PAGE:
by Ellen Kanner
We all love to ring in the new year with its promise of new beginnings, but in Haiti, it’s especially cause for joy. New Year’s Day is Independence Day, the celebration of that New Year’s Day in 1804 when Haitians ended over a century of bloody rule by the French and were no longer colonial slaves but a free people in their own country.
Haitians celebrated by eating what had been forbidden them — meat, cabbage, and squash, the latter two grown on their own island. Haitian slaves had grown and cooked these foods for their French masters, while they themselves had survived solely on rations of salt cod and lemonade.
Soupe joumou sustains and is sustainable. It’s made from what is local and available. The Haitians adapted the soup from their French masters, heating it up with habaneros and ginger and making it their own. Some eat it on New Year’s Day for good luck. Others, like Marcel, eat and serve it knowing its history [read more about Kanner's friend, Marcel]. It is his connection to place and to people, his source of sanity and serenity.
As with all things Haitian, there is some myth involved. The soup is said to honor Papa Loko, the vodou god of the ancient African spirit. Yellow is his favorite color, the one that summons him. Soupe joumou summons everyone. It’s belly filling and soul lifting all at once. It epitomizes for me the people of Haiti, who take what little they have, make it delicious, and offer it to you with all their heart.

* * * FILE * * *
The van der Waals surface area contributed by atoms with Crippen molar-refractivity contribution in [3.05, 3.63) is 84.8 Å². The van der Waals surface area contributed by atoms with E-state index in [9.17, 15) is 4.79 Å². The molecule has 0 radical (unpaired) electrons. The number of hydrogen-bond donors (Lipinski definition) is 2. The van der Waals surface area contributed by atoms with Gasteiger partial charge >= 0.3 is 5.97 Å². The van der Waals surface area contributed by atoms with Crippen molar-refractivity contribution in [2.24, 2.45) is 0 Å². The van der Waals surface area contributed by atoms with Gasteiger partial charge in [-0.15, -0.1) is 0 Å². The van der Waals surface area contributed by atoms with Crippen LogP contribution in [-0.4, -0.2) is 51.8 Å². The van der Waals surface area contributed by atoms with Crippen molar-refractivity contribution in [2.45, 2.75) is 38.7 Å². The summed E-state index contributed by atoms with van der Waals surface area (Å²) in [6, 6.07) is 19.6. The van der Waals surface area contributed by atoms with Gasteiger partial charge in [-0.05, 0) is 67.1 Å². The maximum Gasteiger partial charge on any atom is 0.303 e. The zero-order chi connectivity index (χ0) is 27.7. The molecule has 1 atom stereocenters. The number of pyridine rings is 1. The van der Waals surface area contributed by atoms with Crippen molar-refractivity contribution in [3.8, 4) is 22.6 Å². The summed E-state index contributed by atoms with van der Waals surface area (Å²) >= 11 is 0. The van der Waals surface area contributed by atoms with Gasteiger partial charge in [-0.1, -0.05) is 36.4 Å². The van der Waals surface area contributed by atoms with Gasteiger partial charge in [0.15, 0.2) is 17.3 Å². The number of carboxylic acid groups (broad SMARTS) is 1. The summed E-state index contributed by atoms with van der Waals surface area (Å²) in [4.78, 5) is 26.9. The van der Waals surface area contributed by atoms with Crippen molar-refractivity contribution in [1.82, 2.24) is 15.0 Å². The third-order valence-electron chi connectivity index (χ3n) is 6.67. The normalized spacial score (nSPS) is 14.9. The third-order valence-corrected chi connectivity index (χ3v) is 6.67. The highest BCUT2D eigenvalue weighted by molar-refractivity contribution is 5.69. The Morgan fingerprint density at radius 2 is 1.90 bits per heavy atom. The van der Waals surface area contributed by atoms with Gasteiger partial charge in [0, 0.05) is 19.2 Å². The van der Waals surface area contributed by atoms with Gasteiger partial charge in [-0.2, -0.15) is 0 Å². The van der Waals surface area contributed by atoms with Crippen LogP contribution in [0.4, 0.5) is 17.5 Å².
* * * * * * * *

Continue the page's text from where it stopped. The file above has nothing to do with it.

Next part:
Haitian Soupe Joumou
I have swapped traditional winter squash for sturdier sweet potato and have taken the meat out of Marcel’s soupe joumou. I have not, I hope, taken the heart. Great by itself or ladled over cooked brown rice.
1 tablespoon coconut oil
1 onion, chopped
1/4 cup garlic, chopped (yeah, a 1/4 cup. Got a problem?)
1/4 cup ginger, chopped
1 jalapeno (or 1/4 habanero), chopped
1-1/2 teaspoons allspice
1 sweet potato, diced
2 carrots, chopped
1 bunch collards or callaloo, chopped into bite-sized bits
4 cups vegetable broth
1 teaspoon fresh thyme leaves
1 bay leaf
juice of 1 lime
1. Heat oil in a soup pot over medium-high heat. Add chopped onion, garlic and ginger and jalapeno. Sauté, stirring occasionally, until vegetables soften, about 8 minutes.
2. Add allspice, diced sweet potato and chopped carrots. Add greens a handful at a time. Stir until greens just wilt, about 3 minutes.
3. Add broth and bring heat to high. When broth comes to a boil, add thyme leaves and bay leaf.
4. Reduce heat to low, cover and simmer for half an hour, or until vegetables are tender.
5. Squeeze in lime juice and season with sea salt and pepper.